Dec 6, 2018 at 02:30
Dec 6, 2018 at 04:24 UTC
Blockchain as technology often gets confused with its by-product, cryptocurrency. Most of the people who have ever heard of blockchain often cannot differentiate between blockchain and Bitcoin. However, the real world use case of blockchain is not just limited to tokenizations and cryptocurrencies.
Blockchain as a technology can be best used in the data storage sector and healthcare, where the importance of data increases many folds. In one of the first attempt by a major healthcare institution, Massachusetts General Hospital (MGH), one of the top 5 hospitals in the United States has tied up with a Korean blockchain startup MediBloc. The purpose of the partnership is to create a network of decentralized patient data to help the community more efficiently.
At present, the data collection is done by different institutions such as the hospital, the research bodies, Insurance companies, and Pharmaceutical companies independently. These institutions work independently of each other. Thus there is no mode to transfer these data securely.
Synho Do, director of the Laboratory of Medical Imaging and Computation, a joint venture of MGH and Harvard Medical School, commented on the new partnership, stating that,
“In collaboration with Medibloc, we aim to explore potentials of blockchain technology to provide secure solutions for health information exchange, integrate healthcare AI applications into the day-to-day clinical workflow, and support [a] data sharing and labeling platform for machine learning model development.”
MediBloc is aiming at creating a decentralized form of medical data sharing platform, which is not only looking for a distributed ledger but also inventing new tools so that the inadequate data held by independent hospitals can be made available on the network too.
The said partnership is not the first attempt at implementing blockchain with the medical data, but never before a big institution like MGH has decided to take the initiation. The issue with the earlier form of data storage was the monopoly. Most of the hospitals hire IT, vendors, to design data systems, who are not willing to let go of their developed and stored data. The issue is so complex that most of the hospitals have more than one database for different diseases.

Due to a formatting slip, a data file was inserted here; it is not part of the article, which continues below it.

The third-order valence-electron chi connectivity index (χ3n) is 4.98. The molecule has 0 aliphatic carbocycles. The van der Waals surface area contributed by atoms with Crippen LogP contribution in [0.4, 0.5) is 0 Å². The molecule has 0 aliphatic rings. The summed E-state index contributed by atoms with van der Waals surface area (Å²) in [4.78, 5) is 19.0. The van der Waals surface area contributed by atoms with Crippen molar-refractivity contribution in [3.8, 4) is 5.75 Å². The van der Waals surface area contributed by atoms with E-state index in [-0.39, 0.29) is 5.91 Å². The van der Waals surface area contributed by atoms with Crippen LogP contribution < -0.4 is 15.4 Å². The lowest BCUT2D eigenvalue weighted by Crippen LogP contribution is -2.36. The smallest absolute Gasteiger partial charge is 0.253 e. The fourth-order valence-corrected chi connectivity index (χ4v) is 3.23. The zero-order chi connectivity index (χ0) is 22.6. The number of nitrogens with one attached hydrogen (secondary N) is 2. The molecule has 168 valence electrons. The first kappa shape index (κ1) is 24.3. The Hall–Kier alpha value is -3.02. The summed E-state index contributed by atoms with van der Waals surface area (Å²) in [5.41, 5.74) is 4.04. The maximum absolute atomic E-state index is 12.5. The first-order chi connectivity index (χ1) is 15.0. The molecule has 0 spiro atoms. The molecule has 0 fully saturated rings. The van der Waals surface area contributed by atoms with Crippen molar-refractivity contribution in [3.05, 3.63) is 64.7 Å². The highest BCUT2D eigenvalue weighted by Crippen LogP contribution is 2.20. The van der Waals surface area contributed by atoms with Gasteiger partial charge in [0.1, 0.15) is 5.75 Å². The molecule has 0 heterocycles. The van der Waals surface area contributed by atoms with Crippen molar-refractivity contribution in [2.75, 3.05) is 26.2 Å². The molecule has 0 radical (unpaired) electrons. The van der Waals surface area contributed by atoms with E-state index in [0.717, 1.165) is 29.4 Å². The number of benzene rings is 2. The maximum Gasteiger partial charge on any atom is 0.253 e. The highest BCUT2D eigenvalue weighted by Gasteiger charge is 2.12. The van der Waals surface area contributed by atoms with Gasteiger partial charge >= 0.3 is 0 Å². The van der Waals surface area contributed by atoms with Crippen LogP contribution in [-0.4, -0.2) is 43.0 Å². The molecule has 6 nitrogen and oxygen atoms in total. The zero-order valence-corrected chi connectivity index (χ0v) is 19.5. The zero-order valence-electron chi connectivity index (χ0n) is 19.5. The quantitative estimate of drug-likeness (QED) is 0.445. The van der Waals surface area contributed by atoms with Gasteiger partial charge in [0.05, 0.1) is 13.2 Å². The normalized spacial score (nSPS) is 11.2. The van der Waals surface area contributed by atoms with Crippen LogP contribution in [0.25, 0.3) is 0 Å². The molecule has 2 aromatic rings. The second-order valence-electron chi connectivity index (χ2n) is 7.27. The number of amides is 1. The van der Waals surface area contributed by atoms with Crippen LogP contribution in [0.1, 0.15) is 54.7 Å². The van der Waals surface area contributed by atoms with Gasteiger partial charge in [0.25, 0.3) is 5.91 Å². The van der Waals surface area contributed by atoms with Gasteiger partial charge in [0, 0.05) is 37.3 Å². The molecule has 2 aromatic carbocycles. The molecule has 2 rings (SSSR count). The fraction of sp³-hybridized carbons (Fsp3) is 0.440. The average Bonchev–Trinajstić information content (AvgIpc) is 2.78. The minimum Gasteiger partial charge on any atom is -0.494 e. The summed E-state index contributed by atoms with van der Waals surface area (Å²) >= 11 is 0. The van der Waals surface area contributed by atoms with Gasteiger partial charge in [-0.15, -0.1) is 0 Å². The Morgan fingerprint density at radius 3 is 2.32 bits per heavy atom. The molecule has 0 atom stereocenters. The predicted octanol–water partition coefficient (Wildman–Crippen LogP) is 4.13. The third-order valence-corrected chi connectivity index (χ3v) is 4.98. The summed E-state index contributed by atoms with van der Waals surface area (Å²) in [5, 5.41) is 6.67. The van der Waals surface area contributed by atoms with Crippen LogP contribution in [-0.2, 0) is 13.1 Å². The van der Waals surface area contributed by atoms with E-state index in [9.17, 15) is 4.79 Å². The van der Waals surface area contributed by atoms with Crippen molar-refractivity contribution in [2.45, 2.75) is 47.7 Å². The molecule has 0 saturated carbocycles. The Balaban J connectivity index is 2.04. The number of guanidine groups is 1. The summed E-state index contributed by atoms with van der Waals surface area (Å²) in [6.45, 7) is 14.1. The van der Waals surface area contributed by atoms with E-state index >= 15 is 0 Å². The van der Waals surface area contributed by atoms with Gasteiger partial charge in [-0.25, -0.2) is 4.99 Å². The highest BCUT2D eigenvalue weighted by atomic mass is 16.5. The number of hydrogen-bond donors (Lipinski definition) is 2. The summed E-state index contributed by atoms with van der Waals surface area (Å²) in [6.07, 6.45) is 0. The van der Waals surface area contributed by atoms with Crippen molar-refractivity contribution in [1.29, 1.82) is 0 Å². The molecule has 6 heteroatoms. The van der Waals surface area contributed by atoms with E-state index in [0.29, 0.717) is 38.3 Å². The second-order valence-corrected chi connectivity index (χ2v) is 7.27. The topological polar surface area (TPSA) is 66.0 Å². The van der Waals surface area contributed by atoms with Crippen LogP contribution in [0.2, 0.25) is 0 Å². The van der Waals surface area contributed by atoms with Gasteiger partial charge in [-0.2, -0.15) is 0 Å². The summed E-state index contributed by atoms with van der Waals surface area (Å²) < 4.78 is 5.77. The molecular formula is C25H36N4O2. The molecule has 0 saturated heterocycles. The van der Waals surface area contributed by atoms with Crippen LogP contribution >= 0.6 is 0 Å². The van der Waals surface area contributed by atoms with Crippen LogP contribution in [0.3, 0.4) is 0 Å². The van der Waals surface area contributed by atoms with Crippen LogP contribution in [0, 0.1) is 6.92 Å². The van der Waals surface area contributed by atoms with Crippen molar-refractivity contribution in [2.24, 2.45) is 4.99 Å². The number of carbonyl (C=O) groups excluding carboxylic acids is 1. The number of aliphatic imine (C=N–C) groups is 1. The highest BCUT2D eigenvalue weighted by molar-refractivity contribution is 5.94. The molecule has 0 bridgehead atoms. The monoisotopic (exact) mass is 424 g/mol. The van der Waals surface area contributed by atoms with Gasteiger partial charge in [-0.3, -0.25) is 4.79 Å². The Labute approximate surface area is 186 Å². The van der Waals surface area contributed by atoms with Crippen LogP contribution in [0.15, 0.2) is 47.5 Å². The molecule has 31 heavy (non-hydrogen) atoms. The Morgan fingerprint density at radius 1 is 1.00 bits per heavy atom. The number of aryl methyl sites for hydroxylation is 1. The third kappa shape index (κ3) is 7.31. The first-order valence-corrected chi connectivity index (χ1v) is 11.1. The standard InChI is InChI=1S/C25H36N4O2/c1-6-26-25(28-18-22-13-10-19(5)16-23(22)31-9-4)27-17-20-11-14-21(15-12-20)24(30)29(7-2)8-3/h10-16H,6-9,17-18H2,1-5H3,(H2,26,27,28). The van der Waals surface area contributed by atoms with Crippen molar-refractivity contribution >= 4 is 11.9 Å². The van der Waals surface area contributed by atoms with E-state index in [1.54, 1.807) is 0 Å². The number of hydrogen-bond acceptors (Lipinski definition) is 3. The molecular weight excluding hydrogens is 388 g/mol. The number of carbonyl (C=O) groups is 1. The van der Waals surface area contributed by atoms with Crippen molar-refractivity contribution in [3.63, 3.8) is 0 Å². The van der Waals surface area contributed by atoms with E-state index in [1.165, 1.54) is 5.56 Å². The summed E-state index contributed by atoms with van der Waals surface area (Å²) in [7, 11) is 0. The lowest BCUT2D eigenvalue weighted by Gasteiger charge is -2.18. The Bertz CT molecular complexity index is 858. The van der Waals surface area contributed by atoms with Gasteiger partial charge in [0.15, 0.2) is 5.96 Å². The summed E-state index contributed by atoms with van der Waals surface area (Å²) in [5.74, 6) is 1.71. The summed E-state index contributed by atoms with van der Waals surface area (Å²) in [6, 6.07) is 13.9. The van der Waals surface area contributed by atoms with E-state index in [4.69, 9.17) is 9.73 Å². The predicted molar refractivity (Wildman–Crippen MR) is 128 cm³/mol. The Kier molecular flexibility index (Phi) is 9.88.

The Partnership Aims to Change the Patient Data Storage and Monopoly
The partnership between MediBloc and MGH aims to redefine how medical data is collected stored and used. Medibloc has made a mark in South Korea and grabbed the attention of public and government during its ICO in December 2017. The other reason for its success could be its founders Kho and Eunsol Lee being doctor themselves. This aspect also helped the brand to have a cordial relationship with government officials and hospitals.
Medi Bloc had reasonable success in getting partners in Asia. The list includes eight medical institutions and fourteen tech giants in the region.
The founders are confident that MediBloc would be fully functional by the second quarter of 2019. The blockchain based network will use the Proof of Work (PoW) algorithm to complete tasks on the platform. Currently, they are dependent on the ten blocks which would be 21 on the mainnet to execute their transactions. However, once it gets mainstream, the block size would increase accordingly.
The startup is also looking for the development of specific applications which would help the laymen interact with the blockchain without having to be aware of the technicals aspects of it.